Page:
A yearlong legal squabble over the alleged beating of a retiree that made national headlines and triggered a brief furor over the socially acceptable limits of helping one’s self to free grocery samples has come to a quiet end.

Erwin A. Lingitz, 69, has agreed to dismiss the lawsuit he filed in federal court last March seeking at least $375,000 in damages after claiming that he was jumped, beaten and kicked outside a Cub Foods store in White Bear Lake after being confronted for taking too many free food samples.

Ramsey County, several county sheriff’s deputies, a store security guard, the store’s security firm — Twin City Lawmen Inc. — and Cub parent company Supervalu Inc. (later replaced by Kowalski Cos. Inc., the store’s actual owner) were named as defendants in the suit.

According to documents filed Friday in U.S. District Court, Lingitz, of Gem Lake, agreed to drop claims that the defendants violated his civil rights, used excessive force and denied him medical care while he was held in Ramsey County jail after the April 2010 incident.

Under terms of the agreement, none of the damages Lingitz sought were awarded. Ramsey County paid only attorney fees of $3,000. The agreement also included a confidentiality clause that prohibits all parties from discussing the case or what led to the final resolution.

According to the suit, Lingitz, a long-standing customer of the local Cub store, left his wife in the car while he went inside to pick up her prescription. He said that while he was in the store, he was offered free food samples along with additional samples to bring to his wife.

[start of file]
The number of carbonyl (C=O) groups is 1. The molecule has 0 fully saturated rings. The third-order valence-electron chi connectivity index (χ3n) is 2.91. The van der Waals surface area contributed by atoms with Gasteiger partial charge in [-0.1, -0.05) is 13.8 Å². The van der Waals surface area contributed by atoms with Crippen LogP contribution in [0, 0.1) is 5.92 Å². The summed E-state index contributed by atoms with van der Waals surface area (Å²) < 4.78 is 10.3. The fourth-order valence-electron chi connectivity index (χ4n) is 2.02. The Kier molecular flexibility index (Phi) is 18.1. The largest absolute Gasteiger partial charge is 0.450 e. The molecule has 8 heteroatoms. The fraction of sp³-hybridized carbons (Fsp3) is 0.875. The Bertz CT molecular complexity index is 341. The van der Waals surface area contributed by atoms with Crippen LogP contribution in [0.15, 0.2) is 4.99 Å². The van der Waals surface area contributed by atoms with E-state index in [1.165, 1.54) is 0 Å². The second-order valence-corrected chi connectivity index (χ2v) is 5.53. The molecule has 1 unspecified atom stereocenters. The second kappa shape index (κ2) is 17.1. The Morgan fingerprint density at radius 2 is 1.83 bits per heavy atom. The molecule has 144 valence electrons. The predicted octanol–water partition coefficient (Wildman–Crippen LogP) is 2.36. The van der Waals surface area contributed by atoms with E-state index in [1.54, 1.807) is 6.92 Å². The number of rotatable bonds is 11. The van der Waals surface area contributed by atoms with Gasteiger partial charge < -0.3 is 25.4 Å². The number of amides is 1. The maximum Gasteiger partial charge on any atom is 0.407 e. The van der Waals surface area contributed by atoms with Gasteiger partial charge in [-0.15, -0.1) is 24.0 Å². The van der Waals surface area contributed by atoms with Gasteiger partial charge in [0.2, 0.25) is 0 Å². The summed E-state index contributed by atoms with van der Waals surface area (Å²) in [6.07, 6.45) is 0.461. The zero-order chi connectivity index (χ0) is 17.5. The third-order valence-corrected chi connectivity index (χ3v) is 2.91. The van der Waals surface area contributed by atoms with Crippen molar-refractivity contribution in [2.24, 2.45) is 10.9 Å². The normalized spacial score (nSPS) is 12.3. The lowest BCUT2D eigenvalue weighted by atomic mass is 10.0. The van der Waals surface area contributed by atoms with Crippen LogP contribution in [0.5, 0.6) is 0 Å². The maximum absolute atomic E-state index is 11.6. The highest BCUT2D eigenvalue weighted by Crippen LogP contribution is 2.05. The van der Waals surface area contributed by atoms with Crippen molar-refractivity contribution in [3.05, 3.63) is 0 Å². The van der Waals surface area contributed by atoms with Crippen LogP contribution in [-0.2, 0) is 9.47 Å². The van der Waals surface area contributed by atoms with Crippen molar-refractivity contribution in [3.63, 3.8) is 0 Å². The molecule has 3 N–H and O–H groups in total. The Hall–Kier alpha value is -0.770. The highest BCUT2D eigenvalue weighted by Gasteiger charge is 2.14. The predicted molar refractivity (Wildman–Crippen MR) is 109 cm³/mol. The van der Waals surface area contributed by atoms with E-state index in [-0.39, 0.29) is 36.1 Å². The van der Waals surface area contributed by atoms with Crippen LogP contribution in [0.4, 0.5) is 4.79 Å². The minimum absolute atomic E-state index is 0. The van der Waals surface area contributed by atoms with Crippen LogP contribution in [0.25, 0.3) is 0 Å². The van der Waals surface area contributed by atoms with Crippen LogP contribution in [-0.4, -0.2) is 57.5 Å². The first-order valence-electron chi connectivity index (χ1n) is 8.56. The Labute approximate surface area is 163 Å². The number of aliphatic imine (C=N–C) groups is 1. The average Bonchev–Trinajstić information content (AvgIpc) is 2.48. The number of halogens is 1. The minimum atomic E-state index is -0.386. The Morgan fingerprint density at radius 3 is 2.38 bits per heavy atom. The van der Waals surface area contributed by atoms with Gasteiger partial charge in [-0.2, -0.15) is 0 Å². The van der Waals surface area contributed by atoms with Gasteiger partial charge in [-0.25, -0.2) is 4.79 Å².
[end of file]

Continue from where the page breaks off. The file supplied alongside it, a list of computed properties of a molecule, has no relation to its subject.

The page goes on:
When store security guard Frank Patterson spotted Lingitz putting items in his pockets, he followed him out the door and confronted him.

Lingitz claimed that despite insisting that he had not stolen anything, the guard yelled at him and forced his hand into his pockets, setting off a physical struggle. Patterson, much larger than Lingitz, pinned Lingitz against a stack of water softener salt at the store’s entrance, court documents said.

At that point, Daniel Eggers, an off-duty sheriff’s deputy in plain clothes who had been nearby, tried to handcuff Lingitz. In the process, Eggers grabbed Lingitz around the head and slammed him face down to the sidewalk.

The deputy then pinned Lingitz to the ground with his knees in his back in an action the suit called an overreaction. He also kicked the back of Lingitz’s head and ribs and Patterson kicked his knee, the suit said.

The store denied Lingitz was kicked or slammed to the ground and asserted that Lingitz put up a struggle and refused to empty his pockets. The county also asserted that Lingitz had not followed the deputy’s commands, and that Eggers used reasonable force when trying to handcuff Lingitz.

A photo presented as evidence showed Lingitz with two black eyes and a gash across his nose. The county said the injuries were the result of Lingitz thrashing around on the ground and resisting arrest.

Items found in his pockets included 14-16 packets of soy sauce, more than a half-pound of summer sausage and nearly a pound of beef stick. The items had been offered by the store at two unattended sample platters.

According to court documents, Lingitz had been warned previously by store workers about taking too many free samples. Specifically, he had been seen filling plastic bags with 10-20 cookies from the store’s “kids’ cookie club tray,” which is limited to one cookie per child. He was told that cookies were only for children.

The store also denied Lingitz was offered multiple free samples.

After the fracas, Lingitz was taken to Regions Hospital in St. Paul and later, to the Ramsey County jail. One claim in the lawsuit said he was refused needed medication, which the county denied.